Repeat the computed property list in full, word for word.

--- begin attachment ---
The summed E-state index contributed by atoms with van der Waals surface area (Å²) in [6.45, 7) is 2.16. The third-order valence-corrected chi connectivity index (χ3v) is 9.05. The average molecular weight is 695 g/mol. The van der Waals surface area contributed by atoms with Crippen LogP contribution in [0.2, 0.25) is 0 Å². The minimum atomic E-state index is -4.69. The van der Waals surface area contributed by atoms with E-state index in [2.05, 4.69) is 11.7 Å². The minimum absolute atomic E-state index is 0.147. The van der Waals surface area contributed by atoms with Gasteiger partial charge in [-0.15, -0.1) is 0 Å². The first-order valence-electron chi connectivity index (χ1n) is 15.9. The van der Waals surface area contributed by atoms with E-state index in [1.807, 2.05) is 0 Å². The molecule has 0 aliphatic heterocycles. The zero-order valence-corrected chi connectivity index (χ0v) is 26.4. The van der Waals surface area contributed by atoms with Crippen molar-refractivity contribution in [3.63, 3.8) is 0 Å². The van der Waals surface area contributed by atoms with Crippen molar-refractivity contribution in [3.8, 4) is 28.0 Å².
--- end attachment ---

The summed E-state index contributed by atoms with van der Waals surface area (Å²) in [6.45, 7) is 2.16. The third-order valence-corrected chi connectivity index (χ3v) is 9.05. The average molecular weight is 695 g/mol. The van der Waals surface area contributed by atoms with Crippen LogP contribution in [0.2, 0.25) is 0 Å². The minimum atomic E-state index is -4.69. The van der Waals surface area contributed by atoms with E-state index in [2.05, 4.69) is 11.7 Å². The minimum absolute atomic E-state index is 0.147. The van der Waals surface area contributed by atoms with Gasteiger partial charge in [-0.15, -0.1) is 0 Å². The first-order valence-electron chi connectivity index (χ1n) is 15.9. The van der Waals surface area contributed by atoms with E-state index in [1.807, 2.05) is 0 Å². The molecule has 0 aliphatic heterocycles. The zero-order valence-corrected chi connectivity index (χ0v) is 26.4. The van der Waals surface area contributed by atoms with Crippen molar-refractivity contribution in [3.63, 3.8) is 0 Å². The van der Waals surface area contributed by atoms with Crippen molar-refractivity contribution in [3.8, 4) is 28.0 Å².